Foreign Minister Sameh Shoukry expressed “deep concern” over the conflict in Libya and its implications for the country’s future, in a Sunday meeting with his Libyan counterpart, Mohamed Al-Dairi.
In the meeting, Shoukry and Al-Dairi discussed the initiative of the UN’s Special Representative for Libya, Bernardino Leon, who is seeking to convene a national forum for dialogue to end the Libyan conflict.
The Ministry of Foreign Affairs statement noted, however, that the recent escalation in militia violence risks undermining the chances of success of the UN initiative.
Shoukry reiterated Egypt’s full support for “Libya’s legitimate institutions”, as well as “institution building efforts”.
Libya currently has two parallel governments, the internationally-recognised House of Representatives, alongside the cabinet of Prime Minister Abdullah Al-Thani, based in the eastern port city of Tobruk. This is the government Shoukry refers to when speaking of Libya’s legitimate institutions.
A rival Tripoli-based government consists of a new General National Congress and the Supreme Court, and is backed by Libya Dawn, a coalition of Islamist militias. The General National Congress was Libya’s only official legislature until the June 2014 elections, after which it was supposed to be disbanded and replaced by the new House of Representatives.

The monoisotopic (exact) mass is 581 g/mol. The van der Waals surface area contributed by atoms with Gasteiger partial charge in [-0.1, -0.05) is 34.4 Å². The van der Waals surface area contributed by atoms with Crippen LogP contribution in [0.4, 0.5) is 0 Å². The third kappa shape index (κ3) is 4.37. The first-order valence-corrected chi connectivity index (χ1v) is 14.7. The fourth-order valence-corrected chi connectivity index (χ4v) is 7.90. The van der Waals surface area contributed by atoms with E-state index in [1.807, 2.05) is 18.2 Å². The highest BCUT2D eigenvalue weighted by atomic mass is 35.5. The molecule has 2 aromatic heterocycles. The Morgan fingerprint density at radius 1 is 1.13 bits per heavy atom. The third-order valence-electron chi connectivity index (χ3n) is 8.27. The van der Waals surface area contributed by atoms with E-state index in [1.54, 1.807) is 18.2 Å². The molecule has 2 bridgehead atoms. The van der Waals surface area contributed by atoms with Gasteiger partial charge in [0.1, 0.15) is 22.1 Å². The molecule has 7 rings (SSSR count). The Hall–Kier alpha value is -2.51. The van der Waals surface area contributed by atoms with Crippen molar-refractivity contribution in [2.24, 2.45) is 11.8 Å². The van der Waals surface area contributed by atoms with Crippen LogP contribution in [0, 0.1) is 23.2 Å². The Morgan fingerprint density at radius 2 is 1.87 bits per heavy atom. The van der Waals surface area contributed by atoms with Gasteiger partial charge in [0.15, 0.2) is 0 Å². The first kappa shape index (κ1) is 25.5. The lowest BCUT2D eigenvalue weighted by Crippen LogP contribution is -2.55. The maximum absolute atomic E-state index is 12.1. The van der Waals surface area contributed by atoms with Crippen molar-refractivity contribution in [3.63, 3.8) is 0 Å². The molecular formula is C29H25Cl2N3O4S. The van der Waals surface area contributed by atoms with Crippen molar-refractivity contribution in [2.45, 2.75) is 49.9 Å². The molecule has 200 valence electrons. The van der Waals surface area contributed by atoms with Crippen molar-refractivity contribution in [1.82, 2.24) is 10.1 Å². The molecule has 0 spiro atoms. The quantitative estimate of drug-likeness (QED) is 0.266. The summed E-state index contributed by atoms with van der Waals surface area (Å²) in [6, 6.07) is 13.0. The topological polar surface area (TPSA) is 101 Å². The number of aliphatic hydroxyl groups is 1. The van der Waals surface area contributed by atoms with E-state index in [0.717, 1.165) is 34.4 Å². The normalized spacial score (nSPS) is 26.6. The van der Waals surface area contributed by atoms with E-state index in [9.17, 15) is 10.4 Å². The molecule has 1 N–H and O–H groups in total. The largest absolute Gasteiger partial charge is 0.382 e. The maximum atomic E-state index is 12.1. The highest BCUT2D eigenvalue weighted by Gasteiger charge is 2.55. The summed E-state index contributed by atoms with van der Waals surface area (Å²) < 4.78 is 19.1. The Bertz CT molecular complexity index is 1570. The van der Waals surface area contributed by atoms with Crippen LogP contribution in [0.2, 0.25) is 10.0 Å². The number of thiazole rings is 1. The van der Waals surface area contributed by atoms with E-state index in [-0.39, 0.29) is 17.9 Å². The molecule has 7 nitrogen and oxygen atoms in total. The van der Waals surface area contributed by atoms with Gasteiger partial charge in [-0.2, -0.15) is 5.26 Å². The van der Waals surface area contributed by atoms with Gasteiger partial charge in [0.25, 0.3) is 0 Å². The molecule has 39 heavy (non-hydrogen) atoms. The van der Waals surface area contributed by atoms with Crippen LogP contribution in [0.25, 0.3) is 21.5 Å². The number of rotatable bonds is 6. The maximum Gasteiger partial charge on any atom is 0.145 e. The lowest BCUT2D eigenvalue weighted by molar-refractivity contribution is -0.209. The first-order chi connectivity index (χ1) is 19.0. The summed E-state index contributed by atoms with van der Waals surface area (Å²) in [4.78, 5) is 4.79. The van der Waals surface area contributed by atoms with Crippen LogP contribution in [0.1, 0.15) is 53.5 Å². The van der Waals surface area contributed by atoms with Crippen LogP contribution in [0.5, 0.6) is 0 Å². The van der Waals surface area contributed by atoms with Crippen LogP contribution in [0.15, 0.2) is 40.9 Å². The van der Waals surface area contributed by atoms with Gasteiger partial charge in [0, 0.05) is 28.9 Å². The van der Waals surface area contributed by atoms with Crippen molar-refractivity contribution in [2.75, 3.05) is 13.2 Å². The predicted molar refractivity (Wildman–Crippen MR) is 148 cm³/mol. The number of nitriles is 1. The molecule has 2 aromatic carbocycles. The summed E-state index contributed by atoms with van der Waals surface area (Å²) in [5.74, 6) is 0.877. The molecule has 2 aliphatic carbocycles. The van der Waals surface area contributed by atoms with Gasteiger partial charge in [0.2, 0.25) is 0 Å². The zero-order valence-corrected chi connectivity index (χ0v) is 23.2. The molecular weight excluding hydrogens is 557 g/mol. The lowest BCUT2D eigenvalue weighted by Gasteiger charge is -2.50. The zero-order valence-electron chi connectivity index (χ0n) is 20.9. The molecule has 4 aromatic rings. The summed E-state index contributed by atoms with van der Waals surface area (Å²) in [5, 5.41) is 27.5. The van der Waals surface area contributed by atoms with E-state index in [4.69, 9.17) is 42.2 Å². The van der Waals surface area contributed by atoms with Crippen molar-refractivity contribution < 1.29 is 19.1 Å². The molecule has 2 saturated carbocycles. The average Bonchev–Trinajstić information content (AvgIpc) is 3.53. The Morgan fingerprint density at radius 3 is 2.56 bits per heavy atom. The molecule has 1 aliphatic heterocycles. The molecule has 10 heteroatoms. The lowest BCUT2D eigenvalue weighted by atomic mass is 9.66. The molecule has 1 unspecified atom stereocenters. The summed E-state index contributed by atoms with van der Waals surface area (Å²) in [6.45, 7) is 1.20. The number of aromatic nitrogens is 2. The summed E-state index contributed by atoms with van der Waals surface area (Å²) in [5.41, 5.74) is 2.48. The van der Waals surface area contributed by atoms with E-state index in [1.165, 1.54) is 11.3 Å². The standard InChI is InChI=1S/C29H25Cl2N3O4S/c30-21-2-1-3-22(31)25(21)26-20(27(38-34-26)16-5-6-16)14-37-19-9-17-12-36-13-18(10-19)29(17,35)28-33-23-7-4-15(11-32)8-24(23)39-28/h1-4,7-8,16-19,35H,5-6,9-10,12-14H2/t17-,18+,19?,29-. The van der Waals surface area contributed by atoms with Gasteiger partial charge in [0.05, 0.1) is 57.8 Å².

Politicians from Islamist parties who fared poorly in the elections, however, refused to acknowledge their defeat, citing voting irregularities and low turnout amid the country’s deepening civil war. As factional fighting split the country, they set up the new General National Congress, which is led by the Justice and Construction Party, the political arm of the Libyan branch of the Muslim Brotherhood.
Egypt has emerged as a leading backer of the Tobruk-based government, though the actual nature of the support remains unclear. The BBC and the New York Times, among other prominent media outlets, have reported that Egypt cooperated with the UAE to carry out airstrikes against Islamist targets in Libya. The Egyptian government has vehemently denied the allegations.
In his meeting with Shoukry, Al-Dairi also offered the condolences of the Libyan government for the “heinous terrorist act” that left three Egyptians dead in Libya. An Egyptian doctor and his wife were killed and their daughter abducted in Sirte on 23 December. The body of the daughter was found two days after the attack.
The Libyan foreign minister added that the “terrorist elements” also killed 14 soldiers in Libya at the time of this incident.
Egypt’s Foreign Ministry reiterated its call for Egyptians residing in Libya to exert the utmost caution, and stay away from all places where clashes are taking place.
Egypt briefly closed the Salloum border crossing to Libya on 23 December, in response to a request by the Tobruk government that was based on security concerns. The border is currently open, according to Marsa Matrouh Chief of Security Major Anany Hamouda.